Also thanks to The Current which broadcasted the audio this morning. God bless The Current.

Pick of the Day: Apocalyptic Discourse in the White House

Dr. Ira Chernus hails from the University of Colorado. He was orginally supposed to deliver today's lecture at the university (RIC 119, 3:30 p.m.) last March, but he got snowed in somewhere and couldn't make it.

The George W. Bush White House, as most Canadians know, was full of right-wing loons who either fervantly believed in all sorts of apocalyptic Christian fundamentalist claptrap, or else were ruthless enough to exploit this truly scary undercurrent in American society for political gain. Thank God they're no longer in power, right?
Well ... yeah, I guess. But the full title of Chernus's lecture is Apocalyptic Discourse in the White House: FDR to Obama. That suggests that threads of that way of thinking cross party lines and are deeply embedded in American political culture. And the impact it has, worldwide, is considerable.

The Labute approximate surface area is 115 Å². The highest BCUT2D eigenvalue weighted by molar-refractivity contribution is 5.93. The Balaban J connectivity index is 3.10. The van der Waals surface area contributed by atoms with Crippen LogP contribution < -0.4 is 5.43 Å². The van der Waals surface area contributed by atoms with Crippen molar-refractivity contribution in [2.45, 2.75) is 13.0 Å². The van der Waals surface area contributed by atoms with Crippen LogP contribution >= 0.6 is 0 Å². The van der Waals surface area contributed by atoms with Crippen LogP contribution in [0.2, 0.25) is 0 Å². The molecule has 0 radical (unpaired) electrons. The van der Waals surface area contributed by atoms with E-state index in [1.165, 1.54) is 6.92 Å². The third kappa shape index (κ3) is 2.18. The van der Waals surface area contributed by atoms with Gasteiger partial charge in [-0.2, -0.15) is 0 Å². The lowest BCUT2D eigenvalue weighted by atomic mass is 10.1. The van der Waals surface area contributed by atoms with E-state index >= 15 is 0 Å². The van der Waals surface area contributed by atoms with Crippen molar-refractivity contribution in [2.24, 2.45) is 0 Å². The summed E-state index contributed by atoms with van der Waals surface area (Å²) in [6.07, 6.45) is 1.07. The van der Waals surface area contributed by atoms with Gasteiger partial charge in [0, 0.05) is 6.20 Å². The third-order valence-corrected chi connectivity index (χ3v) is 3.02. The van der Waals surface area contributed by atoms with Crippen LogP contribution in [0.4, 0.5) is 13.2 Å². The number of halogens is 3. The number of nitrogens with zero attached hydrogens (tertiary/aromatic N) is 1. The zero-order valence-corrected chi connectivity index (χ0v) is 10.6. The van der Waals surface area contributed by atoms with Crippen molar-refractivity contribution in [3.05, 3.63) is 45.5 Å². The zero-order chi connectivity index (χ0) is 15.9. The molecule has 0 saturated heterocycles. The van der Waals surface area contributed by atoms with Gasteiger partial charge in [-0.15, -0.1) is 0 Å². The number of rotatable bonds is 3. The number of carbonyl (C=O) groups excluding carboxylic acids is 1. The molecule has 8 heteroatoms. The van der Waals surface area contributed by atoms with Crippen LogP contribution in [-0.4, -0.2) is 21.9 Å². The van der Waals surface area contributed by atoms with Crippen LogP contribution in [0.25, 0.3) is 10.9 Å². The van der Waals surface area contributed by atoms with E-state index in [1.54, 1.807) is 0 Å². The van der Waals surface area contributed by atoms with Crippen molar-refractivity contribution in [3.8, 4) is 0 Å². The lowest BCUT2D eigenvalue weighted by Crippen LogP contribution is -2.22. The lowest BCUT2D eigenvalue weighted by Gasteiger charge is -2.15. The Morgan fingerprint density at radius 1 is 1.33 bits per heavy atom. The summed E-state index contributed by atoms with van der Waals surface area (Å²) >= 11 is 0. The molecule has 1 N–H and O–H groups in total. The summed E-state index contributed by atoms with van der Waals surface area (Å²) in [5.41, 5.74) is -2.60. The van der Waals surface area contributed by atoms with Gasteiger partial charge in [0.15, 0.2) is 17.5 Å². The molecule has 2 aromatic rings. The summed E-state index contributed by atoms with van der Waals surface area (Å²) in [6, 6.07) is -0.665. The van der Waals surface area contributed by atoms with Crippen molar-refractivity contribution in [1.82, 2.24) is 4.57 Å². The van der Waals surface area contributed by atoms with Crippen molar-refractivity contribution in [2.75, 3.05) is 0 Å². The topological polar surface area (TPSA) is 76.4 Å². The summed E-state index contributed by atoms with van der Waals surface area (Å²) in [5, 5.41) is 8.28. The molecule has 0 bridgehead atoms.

Take the U.S's blinkered support for Israel. It's driven, in part, by a fanatical belief in the southern Bible Belt that before Jesus can return to Earth and the Rapture occur, in which the righteous will ascend to Heaven and the sinful will rot in Hell or whatever, Israel must be restored to its Biblical glory. Each year, the U.S. provides Israel with billions in military aid to protect itself from Arab aggression. One tactic that Israel has adopted to secure its presence in the Middle East is to establish settlements in the Palestinian-held West Bank and Gaza Strip. The irony is exquisite. Unless Jews see the light and convert when Jesus returns, they're destined, in the minds of hardcore U.S. Christians, to burn in hell along with all the other heathens. But until then, they're invaluable allies.

Because of the mythology that has built up around their country -- inspired, in no small part, by fundamentalist religion -- Americans truly believe they are divinely ordained to lead the rest of the world. In his talk, Chernus will hopefully shed some light on how this discourse infected American politics, and what can be done to eliminate its pernicious influence. Definitely worth checking out.


Rock the House just a little bit more

A few more pics to accompany Gregory Beatty's
article "Rock the House" in the current issue.

Pictured are The Wooden Sky and Matt Goud

Photography by Carey Shaw

Regina Election Update

Shawn Kuster has declared his intention to run against Louis Browne in Ward 1. I'm just pulling this information off the Election Twitter feed so I've no details on who Kuster is, but I'm wondering if he's the same Shawn Kuster who's a strength and conditioning coach for the UofR Rams.